North Carolina Sweepstakes Cases Cite Brown v. EMA

October 26, 2011 -

Yesterday we mentioned that the North Carolina Appeals Court would hear oral arguments about two different cases related to video-style sweepstakes games in the state. Today we know a bit more about what each side argued yesterday before the three-judge panel hearing both cases. The cases relate to an Internet sweepstakes ban that took effect last December and followed an earlier state ban on traditional video poker machines.

Acting Solicitor General John Maddrey gave arguments Tuesday in both cases before a three-judge panel of the Court of Appeals. In one case, the state asked the court to uphold a Wake County judge's ruling backing the entire law, and in the other case, it asked the judges to reverse a Guilford County judge's ruling striking down part of the law as a violation of the First Amendment.

"It's not a video-game regulation statute standing alone. It's a sweepstakes statute, a statute that defines types of sweepstakes that are not permitted or allowed," Maddrey said.

Lawyers representing business owners argued that Internet sweepstakes are legal based on a ruling that came after these two rulings came down. The case they are referring to is Brown v. the Entertainment Merchants Association.

"In that case, the U.S. Supreme Court said video games qualify for First Amendment protection, that video games are a form of speech," said Kelly Daughtry, a lawyer representing Sandhills Amusements, which was involved in the Wake County lawsuit.

Adam Charnes, an attorney for Hest Technologies and International Internet Technologies, argued that allowing people to click on computer screens to uncover potential prizes is simply a marketing tactic to encourage customers to buy Internet or phone time. The two companies market long-distance phone and Internet services sold at outlets across the state. These companies were involved in the Guilford County lawsuit.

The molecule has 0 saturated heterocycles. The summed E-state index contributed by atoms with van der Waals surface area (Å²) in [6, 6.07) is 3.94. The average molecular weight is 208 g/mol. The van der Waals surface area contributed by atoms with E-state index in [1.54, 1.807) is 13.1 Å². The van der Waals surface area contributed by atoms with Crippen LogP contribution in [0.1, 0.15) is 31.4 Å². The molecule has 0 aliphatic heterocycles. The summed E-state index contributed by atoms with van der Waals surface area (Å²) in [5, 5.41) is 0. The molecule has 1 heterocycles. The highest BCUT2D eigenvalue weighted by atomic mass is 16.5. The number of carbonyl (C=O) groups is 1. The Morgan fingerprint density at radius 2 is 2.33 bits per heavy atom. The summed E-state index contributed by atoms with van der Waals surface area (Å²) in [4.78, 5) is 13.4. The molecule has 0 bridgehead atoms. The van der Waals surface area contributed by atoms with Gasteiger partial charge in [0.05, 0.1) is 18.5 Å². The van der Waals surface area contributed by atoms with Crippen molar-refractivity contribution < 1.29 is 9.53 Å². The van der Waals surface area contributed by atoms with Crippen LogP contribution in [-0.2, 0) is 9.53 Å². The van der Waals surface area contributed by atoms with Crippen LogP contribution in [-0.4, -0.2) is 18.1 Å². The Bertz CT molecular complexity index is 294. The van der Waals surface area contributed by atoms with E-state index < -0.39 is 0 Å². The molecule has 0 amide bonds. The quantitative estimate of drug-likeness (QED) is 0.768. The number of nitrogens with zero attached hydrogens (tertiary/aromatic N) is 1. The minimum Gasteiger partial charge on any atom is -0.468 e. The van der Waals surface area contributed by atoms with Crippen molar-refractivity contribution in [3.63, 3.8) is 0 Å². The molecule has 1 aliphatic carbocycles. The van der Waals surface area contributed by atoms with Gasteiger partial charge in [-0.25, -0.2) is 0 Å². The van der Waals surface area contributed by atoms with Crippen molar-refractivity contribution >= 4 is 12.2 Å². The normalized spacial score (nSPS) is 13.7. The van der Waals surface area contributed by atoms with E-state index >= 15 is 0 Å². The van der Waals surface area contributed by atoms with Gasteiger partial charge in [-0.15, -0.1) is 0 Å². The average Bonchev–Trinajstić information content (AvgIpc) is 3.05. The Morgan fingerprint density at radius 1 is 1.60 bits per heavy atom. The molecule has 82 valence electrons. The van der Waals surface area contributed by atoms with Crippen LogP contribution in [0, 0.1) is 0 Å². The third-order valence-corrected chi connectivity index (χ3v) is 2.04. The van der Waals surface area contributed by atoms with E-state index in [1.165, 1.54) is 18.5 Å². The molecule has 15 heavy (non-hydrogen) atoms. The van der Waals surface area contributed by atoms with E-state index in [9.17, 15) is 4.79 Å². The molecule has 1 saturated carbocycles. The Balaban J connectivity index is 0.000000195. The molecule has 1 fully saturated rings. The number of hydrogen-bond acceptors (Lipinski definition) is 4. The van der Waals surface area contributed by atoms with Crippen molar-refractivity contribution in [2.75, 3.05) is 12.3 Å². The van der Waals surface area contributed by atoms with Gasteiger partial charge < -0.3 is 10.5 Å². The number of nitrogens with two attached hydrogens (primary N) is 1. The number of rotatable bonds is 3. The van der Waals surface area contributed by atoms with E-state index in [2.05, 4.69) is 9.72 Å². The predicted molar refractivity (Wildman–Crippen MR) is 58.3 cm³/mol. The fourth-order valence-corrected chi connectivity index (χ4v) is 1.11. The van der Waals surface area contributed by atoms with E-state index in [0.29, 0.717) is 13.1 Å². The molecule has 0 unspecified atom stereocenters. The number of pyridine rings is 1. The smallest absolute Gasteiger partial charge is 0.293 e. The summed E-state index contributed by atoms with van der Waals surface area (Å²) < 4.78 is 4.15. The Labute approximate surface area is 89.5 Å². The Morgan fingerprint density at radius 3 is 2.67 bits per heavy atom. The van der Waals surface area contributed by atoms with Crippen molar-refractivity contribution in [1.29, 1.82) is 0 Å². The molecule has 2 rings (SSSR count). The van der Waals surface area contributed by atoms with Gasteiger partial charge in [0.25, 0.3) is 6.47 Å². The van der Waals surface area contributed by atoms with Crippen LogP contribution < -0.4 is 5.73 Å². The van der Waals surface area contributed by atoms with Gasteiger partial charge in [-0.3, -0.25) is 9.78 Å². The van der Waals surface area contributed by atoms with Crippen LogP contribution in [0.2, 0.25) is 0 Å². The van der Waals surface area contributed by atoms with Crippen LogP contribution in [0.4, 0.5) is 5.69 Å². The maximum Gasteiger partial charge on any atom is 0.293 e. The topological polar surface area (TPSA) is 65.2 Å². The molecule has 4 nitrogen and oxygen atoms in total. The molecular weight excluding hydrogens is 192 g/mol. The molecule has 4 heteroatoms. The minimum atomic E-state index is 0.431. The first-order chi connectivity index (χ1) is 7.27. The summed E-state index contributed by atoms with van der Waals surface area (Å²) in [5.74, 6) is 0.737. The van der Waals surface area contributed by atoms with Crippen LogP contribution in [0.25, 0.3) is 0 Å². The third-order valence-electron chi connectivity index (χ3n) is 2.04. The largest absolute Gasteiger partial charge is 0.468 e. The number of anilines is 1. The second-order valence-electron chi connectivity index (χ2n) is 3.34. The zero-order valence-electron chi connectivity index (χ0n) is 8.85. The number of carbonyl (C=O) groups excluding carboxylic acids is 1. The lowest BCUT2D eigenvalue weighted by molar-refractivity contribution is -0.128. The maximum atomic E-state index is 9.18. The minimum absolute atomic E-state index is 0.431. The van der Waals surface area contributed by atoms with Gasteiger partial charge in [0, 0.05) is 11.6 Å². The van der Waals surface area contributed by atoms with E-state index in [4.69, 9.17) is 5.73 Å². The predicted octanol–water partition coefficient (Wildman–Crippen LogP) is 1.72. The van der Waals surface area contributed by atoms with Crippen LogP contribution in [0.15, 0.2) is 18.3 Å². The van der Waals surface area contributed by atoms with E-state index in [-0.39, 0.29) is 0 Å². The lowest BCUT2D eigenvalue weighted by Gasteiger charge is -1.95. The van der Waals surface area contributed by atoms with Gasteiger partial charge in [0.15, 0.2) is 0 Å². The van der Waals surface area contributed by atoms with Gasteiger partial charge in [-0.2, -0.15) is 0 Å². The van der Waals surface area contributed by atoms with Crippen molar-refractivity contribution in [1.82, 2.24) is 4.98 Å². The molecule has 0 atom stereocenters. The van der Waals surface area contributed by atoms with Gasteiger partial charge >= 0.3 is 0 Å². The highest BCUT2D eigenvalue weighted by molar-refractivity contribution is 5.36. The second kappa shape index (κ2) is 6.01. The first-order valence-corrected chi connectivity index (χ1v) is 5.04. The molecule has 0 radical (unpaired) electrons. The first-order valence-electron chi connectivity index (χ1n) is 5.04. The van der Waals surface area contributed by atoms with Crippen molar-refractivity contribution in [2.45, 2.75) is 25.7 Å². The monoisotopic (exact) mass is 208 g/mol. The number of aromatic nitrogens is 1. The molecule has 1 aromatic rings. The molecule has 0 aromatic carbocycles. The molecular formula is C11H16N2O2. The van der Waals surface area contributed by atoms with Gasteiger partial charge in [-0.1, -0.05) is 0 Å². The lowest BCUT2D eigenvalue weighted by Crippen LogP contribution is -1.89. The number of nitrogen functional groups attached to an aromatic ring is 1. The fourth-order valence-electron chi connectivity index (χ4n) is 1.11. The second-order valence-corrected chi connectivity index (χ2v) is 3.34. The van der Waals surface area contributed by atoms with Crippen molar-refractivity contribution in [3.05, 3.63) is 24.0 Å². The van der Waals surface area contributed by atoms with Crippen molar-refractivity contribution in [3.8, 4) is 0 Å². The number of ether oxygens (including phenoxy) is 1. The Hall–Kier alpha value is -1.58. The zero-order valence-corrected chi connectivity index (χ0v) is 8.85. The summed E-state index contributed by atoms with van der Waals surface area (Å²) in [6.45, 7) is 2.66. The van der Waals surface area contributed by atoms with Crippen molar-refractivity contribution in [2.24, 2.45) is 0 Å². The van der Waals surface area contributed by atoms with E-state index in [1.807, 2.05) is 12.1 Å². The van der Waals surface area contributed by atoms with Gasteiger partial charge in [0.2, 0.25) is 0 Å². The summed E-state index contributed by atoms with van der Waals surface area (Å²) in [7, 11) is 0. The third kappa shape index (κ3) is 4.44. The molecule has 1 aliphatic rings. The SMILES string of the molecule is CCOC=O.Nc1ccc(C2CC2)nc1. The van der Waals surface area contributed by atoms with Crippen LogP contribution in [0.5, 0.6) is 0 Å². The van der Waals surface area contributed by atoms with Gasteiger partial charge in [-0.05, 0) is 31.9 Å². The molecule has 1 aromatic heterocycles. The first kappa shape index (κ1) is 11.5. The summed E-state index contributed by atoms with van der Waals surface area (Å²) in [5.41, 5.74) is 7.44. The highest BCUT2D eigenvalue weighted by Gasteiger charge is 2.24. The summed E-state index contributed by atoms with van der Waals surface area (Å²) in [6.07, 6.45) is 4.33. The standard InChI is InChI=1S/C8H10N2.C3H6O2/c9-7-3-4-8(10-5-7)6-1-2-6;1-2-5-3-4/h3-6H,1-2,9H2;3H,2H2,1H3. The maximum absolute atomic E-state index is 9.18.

While these two cases are sorted out by the Appeals Court, Prosecutors statewide have told police and sheriff's deputies to enforce only parts of the law that were upheld by both trial judges and to close down casino-style games and those "not dependent on the skill or dexterity of the player." Other sweepstakes outlets or retailers have continued to operate by getting rid of slots and Pot-o-Gold machines with cartoon-style games.

Source: WRAL

Image provided by Shutterstock. All rights reserved.


 
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MattsworknameWilson: how? Im still waiting for my upgrade notice07/29/2015 - 3:44am
Matthew WilsonI updated to a clean instill of windows 10.07/29/2015 - 2:36am
Mattsworknameargue that it's wrong, but then please admit it's wrong on ALL Fronts07/29/2015 - 2:06am
MattsworknameTechnoGeek: It's actually NOT, but it is a method used all across the specturm. See Rush limbaugh, MSNBC, Shawn hannity, etc etc, how many compagns have been brought up to try and shut them down by going after there advertisers. It's fine if you wanna07/29/2015 - 2:05am
Mattsworknamediscussed, while not what I liked and not the methods I wanted to see used, were , in a sense, the effort of thsoe game consuming masses to hold what they felt was supposed to be there press accountable for what many of them felt was Betrayal07/29/2015 - 2:03am